# Integration!

Here are some questions, can you please help me solve them?

(A) $\displaystyle \int { \sqrt { \frac { x-3 }{ x-4 } } dx }$

Answer- $\sqrt { (x-3)(x-4) } +\ln { \left( \sqrt { x-3 } +\sqrt { x-4 } \right) } +C$

(B) $\displaystyle \int { \frac { dx }{ { \left[ \left( x-1 \right) \left( 2-x \right) \right] }^{ \frac { 3 }{ 2 } } } }$

Answer- $2\left( \sqrt { \frac { x-1 }{ 2-x } } -\sqrt { \frac { 2-x }{ x-1 } } \right) +C$

(C) $\displaystyle \int { \frac { dx }{ { \left[ { \left( x+2 \right) }^{ 8 }{ \left( x-1 \right) }^{ 6 } \right] }^{ \frac { 1 }{ 7 } } } } dx$

Answer- $\frac { 7 }{ 3 } { \left( \frac { x-1 }{ x+2 } \right) }^{ 1/7 }$

(D) Deduce the reduction formula for ${ I }_{ n }=\displaystyle \int { \frac { dx }{ { \left( 1+{ x }^{ 4 } \right) }^{ n } } }$ and hence evaluate ${ I }_{ 2 }$.

(E) If ${ I }_{ m,n }=\displaystyle \int { \sin ^{ m }{ x } \cos ^{ n }{ x } dx }$ then prove that ${ I }_{ m,n }=\frac { \sin ^{ m+1 }{ x } \cos ^{ n-1 }{ x } }{ m+n } +\frac { n-1 }{ m+n } .{ I }_{ m,n-2 }$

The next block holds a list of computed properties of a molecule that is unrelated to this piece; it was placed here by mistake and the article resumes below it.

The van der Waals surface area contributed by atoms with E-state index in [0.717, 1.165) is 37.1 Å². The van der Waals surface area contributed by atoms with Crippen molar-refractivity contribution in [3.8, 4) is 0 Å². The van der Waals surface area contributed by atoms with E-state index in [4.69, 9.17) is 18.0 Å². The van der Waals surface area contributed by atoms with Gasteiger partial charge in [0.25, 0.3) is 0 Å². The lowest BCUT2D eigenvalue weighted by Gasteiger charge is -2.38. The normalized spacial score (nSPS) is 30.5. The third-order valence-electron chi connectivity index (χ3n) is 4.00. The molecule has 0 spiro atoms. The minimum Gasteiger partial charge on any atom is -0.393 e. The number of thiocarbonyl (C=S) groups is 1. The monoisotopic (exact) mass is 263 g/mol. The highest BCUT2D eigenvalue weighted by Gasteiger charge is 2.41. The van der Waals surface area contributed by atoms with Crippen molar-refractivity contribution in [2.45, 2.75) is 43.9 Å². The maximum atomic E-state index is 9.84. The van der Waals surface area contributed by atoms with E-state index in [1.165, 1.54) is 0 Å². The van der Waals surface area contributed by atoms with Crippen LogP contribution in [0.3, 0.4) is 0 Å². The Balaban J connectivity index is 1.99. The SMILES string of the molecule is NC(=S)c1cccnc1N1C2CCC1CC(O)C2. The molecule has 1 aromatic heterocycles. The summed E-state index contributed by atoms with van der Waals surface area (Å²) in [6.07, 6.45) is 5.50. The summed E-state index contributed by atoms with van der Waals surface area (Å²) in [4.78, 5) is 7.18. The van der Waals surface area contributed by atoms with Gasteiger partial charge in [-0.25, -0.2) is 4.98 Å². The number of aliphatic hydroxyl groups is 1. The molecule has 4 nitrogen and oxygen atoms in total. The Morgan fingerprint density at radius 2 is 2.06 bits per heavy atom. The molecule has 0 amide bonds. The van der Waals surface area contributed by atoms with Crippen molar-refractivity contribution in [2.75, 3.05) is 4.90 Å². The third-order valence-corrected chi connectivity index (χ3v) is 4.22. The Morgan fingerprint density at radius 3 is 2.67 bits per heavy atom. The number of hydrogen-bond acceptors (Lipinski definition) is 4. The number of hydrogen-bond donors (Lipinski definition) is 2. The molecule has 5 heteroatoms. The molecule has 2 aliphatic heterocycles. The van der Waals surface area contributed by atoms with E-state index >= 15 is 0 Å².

(F) Prove that $\displaystyle \int { \frac { 4{ e }^{ x }+6{ e }^{ -x } }{ 9{ e }^{ x }-4{ e }^{ -x } } } dx=\frac { 35 }{ 36 } \ln { \left| 9{ e }^{ 2x }-4 \right| } -\frac { 3 }{ 2 } x+C$

Note by Anandhu Raj
3 years, 4 months ago

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$\text{Part B :}$

Put $x-1=t^2\implies dx=2t dt$

$I = \int \frac{2t dt}{t^3(1-t^2)^{3/2}}\implies I =2\int \frac{dt}{\sqrt{1-t^2}}\frac{1}{t^2(1-t^2)}$

Put $t=\sin \theta\implies d\theta = \frac{dt}{\sqrt{1-t^2}}\implies I = 2\int \frac{d\theta}{\sin^2 \theta+\cos^2 \theta}\implies I = 2\int \frac{\sin^2 \theta+ \cos^2 \theta}{\sin^2 \theta \cos^2 \theta}d\theta$

$I = 2\int(\sec^2 \theta + \csc^2 \theta) d\theta \implies I = 2(\tan \theta - \cot \theta) + C$

Substitute back $\theta,t$ & get the desired result. Hope it helps

- 3 years, 4 months ago

For part (A) here is how you can start-

$\displaystyle \int { \sqrt { \frac { x-3 }{ x-4 } } dx }$

Take $\sqrt{x-4}=u,\frac{du}{dx}=\frac{1}{2\sqrt{x-4}}$

The integral becomes,

$\displaystyle 2 \int { \sqrt {u^2+1 } dx }$

Now substitute $u=\tan (m)$,

I think from here you can do it on your own.

- 3 years, 4 months ago

Yeah! Thank you! :)

- 3 years, 4 months ago